How to Keep Your Pets Safe and Happy During a Move

Posted on 13 October, 2015 in Moving Home

We all know how stressful moving day can be, so imagine how much worse that stress would be if you were suddenly uprooted from your home, stuffed in a van and taken to a new place with no explanation! This is how your pets feel!

Moving with animals is a tricky balancing act: on the one hand, you want to get it out of the way as quickly as possible, and on the other, you want to move your pets in as safe and as stress-free a way as possible. Here’s how.

Before Moving Day

Before you start, you need to get organised. Check with your veterinarian and make sure that your pets are up to date on all their vaccinations and medications. Take your pets on a dry run to get them used to travelling and to see if they get travel sick. If they do, return to the vet’s and stock up on some meds!

If you’re travelling a long way, it is worth planning out some rest stops along the way. Take a look at some pet-friendly hotels in Top End, Northern Territory by clicking here, and plan your journey accordingly. Your pets will thank you for it, although probably non-verbally.

The last thing to do is prepare an “overnight kit” of toys, treats and grooming tools that will help to keep your animals entertained and healthy en route.

On Moving Day

This is where our “how to move with pets” guide really kicks into gear. On moving day, make sure that your pets are kept away from the stressful noise and hubbub until it is time to load them into the car. This minimises the stress placed on your furry (or scaly) friends, and prevents them from sneaking off when you’re not looking.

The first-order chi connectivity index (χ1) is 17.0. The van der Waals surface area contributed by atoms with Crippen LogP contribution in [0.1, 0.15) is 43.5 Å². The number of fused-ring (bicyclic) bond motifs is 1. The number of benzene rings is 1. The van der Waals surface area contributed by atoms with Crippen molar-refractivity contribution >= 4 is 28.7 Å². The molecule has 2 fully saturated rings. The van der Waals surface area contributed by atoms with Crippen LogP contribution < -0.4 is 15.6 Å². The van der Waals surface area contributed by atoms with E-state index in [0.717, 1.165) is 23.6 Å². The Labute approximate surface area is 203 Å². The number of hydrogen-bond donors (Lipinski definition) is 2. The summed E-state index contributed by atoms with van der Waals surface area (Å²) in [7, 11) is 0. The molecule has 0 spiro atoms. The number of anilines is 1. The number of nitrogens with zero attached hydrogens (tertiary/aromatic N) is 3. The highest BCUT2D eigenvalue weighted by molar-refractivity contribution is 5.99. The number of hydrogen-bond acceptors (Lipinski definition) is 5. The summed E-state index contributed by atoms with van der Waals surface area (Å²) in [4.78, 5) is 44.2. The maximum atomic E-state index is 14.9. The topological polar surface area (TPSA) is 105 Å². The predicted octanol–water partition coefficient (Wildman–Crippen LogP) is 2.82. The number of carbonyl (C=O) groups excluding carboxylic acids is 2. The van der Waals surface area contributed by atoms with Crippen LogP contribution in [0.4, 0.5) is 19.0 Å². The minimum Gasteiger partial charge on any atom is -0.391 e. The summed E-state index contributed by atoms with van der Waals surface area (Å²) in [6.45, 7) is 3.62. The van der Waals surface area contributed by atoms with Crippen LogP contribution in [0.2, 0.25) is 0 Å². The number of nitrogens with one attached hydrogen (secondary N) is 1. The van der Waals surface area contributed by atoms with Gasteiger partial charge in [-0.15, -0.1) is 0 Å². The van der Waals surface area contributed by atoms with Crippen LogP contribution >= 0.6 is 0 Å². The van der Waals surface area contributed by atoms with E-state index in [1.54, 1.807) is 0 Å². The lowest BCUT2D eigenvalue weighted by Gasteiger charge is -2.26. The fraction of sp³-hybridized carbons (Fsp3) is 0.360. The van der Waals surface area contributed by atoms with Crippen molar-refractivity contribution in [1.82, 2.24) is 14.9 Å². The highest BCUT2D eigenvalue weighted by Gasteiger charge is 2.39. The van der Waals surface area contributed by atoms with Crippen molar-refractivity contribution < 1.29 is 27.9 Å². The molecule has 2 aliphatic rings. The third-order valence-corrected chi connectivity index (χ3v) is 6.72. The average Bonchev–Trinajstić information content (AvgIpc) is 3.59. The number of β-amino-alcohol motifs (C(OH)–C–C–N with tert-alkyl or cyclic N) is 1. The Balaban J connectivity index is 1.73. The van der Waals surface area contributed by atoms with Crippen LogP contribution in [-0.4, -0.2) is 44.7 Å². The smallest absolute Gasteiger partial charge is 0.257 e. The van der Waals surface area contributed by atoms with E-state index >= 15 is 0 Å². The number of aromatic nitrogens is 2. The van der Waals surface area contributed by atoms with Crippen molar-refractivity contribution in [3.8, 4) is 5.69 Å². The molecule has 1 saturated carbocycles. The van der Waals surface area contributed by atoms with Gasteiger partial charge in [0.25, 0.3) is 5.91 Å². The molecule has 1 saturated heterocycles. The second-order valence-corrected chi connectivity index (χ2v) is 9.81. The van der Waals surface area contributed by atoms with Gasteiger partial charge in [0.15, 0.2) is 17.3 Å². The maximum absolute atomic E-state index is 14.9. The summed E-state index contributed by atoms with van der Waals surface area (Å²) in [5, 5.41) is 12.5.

Remember to keep your animals well ventilated and secured during the move itself, regularly petting and comforting them if possible. It is also a good idea to plan regular breaks for using the toilet and rehydrating, avoiding any nasty messes or health issues along the way.

After the Move

Aim to have as much of your new home set up as possible before moving your pets in. Animals take time to get used to a new environment, and constantly re-arranging that environment will only make it harder for them to settle in. You might also want to keep them in a certain section of the new house at first, introducing the environment to them bit by bit.

Once you’ve moved in, remember to scout out veterinarians, local parks for walks, and other necessary facilities to help your animals enjoy their new life and stay healthy. It is also important to update your pet’s collar and its microchipped ID tag.

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